A high school swim champion with a troubled past enrolls in the U.S. Coast Guard's "A" School, where legendary rescue swimmer Ben Randall teaches him some hard lessons about loss, love, and self-sacrifice.
Walter, 24, is a wrestler, competing for a spot on the national team when he learns of his sister's brutal death. He comes home to help his mother; he works out, takes a dead-end job, and ... See full summary »
Nick Fallin is a hotshot lawyer working at his father's ultrasuccessful Pittsburgh law firm. Unfortunately, the high life has gotten the best of Nick. Arrested for drug use, he's sentenced ... See full summary »
A drifter with no name finds a Jeep with the skeleton of a postman and a bag of mail and dons the postman's uniform and bag of mail as he begins a quest to inspire hope to the survivors living in the post apocalyptic America.
In a future where the polar ice-caps have melted and Earth is almost entirely submerged, a mutated mariner fights starvation and outlaw "smokers," and reluctantly helps a woman and a young girl try to find dry land.
Ben Randall is a Coast Guard rescue swimmer. When his crew is killed in an accident and his marriage ends, his commander tells him he wants Randall to go to the Academy to train other rescue swimmers. He encounters a guy named Jake who's a little cocky because he was once a swim champion. So Ben puts him through the wringer to see if he can handle it. Written by
The opening story of the helo rescue gone bad was loosely based on a real event that occurred August 7, 1981. The crew of CG1471 from Airsta Kodiak was responding to a distress call of a fishing vessel near Prince William Sound. As the crew attempted to hoist the survivors of the boat, a wave hit the tail of CG1471 causing the helo to crash into the seas. A painting named "So Others May Live" hangs on CG Airsta Kodiak depicting the rescue. See more »
During training, as the CG instructor talks about Katrina, you can see the camera trolley apparatus in the bottom of the screen, as the camera pans through the hangar. See more »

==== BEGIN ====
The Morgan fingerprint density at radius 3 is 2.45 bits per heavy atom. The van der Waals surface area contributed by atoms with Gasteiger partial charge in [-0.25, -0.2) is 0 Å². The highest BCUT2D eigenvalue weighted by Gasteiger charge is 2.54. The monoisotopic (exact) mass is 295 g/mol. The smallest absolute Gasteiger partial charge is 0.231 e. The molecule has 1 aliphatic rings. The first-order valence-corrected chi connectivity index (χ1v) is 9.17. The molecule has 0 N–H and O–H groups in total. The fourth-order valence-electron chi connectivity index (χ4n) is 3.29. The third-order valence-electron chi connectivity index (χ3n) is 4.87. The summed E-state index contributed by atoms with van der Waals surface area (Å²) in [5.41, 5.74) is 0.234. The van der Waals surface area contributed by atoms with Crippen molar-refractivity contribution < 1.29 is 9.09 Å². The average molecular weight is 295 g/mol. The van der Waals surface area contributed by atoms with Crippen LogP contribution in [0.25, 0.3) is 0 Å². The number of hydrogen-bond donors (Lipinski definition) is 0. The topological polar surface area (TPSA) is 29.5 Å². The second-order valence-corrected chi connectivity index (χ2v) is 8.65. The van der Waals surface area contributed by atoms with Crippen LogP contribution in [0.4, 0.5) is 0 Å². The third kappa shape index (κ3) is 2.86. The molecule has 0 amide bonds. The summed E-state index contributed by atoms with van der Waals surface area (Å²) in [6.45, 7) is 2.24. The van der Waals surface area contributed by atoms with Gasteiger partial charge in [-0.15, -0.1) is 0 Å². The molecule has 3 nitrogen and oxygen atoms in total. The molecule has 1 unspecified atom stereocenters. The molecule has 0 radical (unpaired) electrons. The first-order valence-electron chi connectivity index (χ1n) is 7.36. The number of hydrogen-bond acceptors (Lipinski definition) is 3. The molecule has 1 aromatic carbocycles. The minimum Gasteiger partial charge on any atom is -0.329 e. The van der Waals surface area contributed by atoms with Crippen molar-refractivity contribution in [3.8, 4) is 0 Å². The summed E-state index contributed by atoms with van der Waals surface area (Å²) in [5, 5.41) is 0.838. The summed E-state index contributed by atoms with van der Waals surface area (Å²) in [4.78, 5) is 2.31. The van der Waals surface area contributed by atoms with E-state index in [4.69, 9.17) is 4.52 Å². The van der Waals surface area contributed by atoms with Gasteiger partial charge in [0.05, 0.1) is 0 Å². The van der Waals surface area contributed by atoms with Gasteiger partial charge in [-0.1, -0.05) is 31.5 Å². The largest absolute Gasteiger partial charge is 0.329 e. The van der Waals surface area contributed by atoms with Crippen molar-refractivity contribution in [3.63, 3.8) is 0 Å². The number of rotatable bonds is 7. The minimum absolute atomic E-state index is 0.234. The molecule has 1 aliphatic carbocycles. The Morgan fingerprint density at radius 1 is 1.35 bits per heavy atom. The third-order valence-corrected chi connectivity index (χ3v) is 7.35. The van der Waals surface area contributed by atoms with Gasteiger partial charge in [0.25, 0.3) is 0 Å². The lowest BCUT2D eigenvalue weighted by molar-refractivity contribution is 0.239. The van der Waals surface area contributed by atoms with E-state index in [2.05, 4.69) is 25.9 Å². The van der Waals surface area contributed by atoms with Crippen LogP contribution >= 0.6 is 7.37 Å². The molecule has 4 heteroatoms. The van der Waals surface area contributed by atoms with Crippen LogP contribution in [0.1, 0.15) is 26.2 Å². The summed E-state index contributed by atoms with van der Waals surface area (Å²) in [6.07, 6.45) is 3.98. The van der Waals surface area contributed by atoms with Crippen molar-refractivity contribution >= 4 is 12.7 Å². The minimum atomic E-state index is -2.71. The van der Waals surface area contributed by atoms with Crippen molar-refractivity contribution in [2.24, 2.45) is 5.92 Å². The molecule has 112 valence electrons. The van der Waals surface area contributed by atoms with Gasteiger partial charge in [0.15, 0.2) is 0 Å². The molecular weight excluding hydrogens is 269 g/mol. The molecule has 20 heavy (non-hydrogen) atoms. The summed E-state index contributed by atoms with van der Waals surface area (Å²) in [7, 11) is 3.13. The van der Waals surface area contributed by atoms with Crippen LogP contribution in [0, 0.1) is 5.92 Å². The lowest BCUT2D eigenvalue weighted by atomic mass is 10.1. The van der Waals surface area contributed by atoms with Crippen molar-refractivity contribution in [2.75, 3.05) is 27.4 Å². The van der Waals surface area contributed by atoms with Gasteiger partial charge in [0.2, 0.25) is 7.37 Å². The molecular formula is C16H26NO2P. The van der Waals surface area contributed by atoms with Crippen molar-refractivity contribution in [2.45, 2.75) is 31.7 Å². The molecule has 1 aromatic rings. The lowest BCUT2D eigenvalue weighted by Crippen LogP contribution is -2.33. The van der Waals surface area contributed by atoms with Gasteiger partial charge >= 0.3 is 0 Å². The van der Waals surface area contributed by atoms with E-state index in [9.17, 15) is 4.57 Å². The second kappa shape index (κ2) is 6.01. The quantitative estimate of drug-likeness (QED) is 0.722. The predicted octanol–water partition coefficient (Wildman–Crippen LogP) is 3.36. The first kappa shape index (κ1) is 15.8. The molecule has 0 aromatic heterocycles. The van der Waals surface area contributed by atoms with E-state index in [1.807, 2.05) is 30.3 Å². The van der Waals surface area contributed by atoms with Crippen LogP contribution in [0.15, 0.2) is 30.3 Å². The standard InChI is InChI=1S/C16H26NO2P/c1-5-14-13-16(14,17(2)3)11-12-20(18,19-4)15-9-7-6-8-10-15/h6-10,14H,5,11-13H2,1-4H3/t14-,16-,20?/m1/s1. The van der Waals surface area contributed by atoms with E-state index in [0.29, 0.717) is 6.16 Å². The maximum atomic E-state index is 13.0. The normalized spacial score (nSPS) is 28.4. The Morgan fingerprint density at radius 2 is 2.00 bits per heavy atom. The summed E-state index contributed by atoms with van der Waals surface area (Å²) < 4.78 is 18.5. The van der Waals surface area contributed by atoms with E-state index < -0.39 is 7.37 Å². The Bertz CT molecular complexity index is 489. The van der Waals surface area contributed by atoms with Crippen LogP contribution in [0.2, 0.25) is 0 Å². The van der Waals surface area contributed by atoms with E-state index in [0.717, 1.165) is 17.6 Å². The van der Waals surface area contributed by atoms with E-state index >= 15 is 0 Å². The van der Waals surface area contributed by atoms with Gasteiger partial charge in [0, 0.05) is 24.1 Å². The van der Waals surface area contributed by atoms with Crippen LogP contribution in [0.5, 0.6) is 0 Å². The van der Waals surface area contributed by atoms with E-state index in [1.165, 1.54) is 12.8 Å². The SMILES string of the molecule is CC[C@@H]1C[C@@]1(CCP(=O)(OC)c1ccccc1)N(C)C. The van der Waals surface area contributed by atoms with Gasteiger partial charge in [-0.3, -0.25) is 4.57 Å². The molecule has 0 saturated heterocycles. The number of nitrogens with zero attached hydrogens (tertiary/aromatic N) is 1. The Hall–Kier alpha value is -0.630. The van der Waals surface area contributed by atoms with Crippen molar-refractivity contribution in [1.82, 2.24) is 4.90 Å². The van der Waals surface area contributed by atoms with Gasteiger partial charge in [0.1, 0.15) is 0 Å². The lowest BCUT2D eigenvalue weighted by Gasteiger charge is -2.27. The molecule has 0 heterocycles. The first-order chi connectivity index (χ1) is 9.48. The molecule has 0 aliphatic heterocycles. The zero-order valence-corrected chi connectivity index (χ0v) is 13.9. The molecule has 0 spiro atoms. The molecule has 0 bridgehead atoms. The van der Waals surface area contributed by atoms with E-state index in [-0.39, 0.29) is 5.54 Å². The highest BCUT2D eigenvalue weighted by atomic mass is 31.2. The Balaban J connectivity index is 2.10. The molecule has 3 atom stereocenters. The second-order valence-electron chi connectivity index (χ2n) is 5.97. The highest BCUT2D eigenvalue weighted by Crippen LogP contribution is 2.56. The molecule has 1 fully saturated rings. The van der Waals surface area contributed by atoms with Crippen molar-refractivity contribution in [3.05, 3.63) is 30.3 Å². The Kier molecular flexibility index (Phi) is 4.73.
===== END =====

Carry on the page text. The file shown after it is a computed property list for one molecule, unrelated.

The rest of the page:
Capt. William Hadley:
There is a legend of a man who lives beneath the sea. He is a fisher of men, the last hope of all those who have been left behind. Many survivors claim to have felt his gripping hands beneath them; pushing them up to the surface; whispering strength until help could arrive. But this, of course, is only a legend.
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I attended an advance screening of this film not sure of what to expect from Kevin Costner and Ashton Kutcher; both have delivered less than memorable performances & films. While the underlying "general" storyline is somewhat familiar, this film was excellent. Both Costner and Kutcher delivered powerful performances playing extremely well off each other. The human frailties and strengths of their respective characters were incredibly played by both; the scene when Costner confronts Kutcher with the personal reasons why Kutcher joined the Coast Guard rescue elite was the film's most unforgettable emotional moment. The "specific" storyline was an education in itself depicting the personal sacrifice and demanding physical training the elite Coast Guard rescuers must go through in preparation of their only job & responsibility...to save lives at sea. The special effects of the rescue scenes were extremely realistic and "wowing"...I haven't seen such angry seas since "The Perfect Storm". Co-star Clancy Brown (HBO's "Carnivale" - great to see him again) played the captain of the Coast Guard's Kodiak, Alaska base in a strong, convincing role as a leader with the prerequisite and necessary ice water in his veins. The film wonderfully, and finally, gives long overdue exposure and respect to the Coast Guard; it had the audience applauding at the end.
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